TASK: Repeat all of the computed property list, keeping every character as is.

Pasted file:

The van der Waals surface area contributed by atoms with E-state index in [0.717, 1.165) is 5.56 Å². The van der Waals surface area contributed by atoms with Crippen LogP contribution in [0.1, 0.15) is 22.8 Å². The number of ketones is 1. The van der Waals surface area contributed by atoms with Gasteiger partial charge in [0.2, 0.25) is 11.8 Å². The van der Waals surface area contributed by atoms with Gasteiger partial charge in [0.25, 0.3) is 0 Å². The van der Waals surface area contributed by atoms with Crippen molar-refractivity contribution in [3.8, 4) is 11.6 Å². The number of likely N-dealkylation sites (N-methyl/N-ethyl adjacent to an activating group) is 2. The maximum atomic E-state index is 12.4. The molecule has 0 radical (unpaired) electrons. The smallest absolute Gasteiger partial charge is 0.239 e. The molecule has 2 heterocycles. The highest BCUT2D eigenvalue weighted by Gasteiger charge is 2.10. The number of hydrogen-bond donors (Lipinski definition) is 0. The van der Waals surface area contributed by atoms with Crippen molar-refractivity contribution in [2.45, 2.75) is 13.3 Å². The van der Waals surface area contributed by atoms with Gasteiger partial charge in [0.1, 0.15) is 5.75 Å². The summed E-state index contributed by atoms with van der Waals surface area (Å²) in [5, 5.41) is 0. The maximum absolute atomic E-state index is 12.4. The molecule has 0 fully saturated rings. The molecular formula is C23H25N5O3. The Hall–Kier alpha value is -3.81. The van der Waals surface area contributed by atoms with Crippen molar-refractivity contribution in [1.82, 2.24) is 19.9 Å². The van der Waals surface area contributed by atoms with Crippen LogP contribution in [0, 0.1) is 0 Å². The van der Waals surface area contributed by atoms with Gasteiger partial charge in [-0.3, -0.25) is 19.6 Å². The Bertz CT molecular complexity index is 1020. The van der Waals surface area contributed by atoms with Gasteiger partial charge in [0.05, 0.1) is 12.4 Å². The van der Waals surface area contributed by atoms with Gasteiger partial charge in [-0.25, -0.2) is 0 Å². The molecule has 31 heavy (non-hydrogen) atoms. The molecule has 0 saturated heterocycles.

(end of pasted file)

The van der Waals surface area contributed by atoms with E-state index in [0.717, 1.165) is 5.56 Å². The van der Waals surface area contributed by atoms with Crippen LogP contribution in [0.1, 0.15) is 22.8 Å². The number of ketones is 1. The van der Waals surface area contributed by atoms with Gasteiger partial charge in [0.2, 0.25) is 11.8 Å². The van der Waals surface area contributed by atoms with Gasteiger partial charge in [0.25, 0.3) is 0 Å². The van der Waals surface area contributed by atoms with Crippen molar-refractivity contribution in [3.8, 4) is 11.6 Å². The number of likely N-dealkylation sites (N-methyl/N-ethyl adjacent to an activating group) is 2. The maximum atomic E-state index is 12.4. The molecule has 0 radical (unpaired) electrons. The smallest absolute Gasteiger partial charge is 0.239 e. The molecule has 2 heterocycles. The highest BCUT2D eigenvalue weighted by Gasteiger charge is 2.10. The number of hydrogen-bond donors (Lipinski definition) is 0. The van der Waals surface area contributed by atoms with Crippen molar-refractivity contribution in [2.45, 2.75) is 13.3 Å². The van der Waals surface area contributed by atoms with Gasteiger partial charge in [0.1, 0.15) is 5.75 Å². The summed E-state index contributed by atoms with van der Waals surface area (Å²) in [5, 5.41) is 0. The maximum absolute atomic E-state index is 12.4. The molecule has 0 fully saturated rings. The molecular formula is C23H25N5O3. The Hall–Kier alpha value is -3.81. The van der Waals surface area contributed by atoms with Crippen molar-refractivity contribution in [1.82, 2.24) is 19.9 Å². The van der Waals surface area contributed by atoms with Crippen LogP contribution in [0, 0.1) is 0 Å². The van der Waals surface area contributed by atoms with Gasteiger partial charge in [-0.3, -0.25) is 19.6 Å². The Bertz CT molecular complexity index is 1020. The van der Waals surface area contributed by atoms with Gasteiger partial charge in [0.05, 0.1) is 12.4 Å². The van der Waals surface area contributed by atoms with Gasteiger partial charge in [-0.25, -0.2) is 0 Å². The molecule has 31 heavy (non-hydrogen) atoms. The molecule has 0 saturated heterocycles.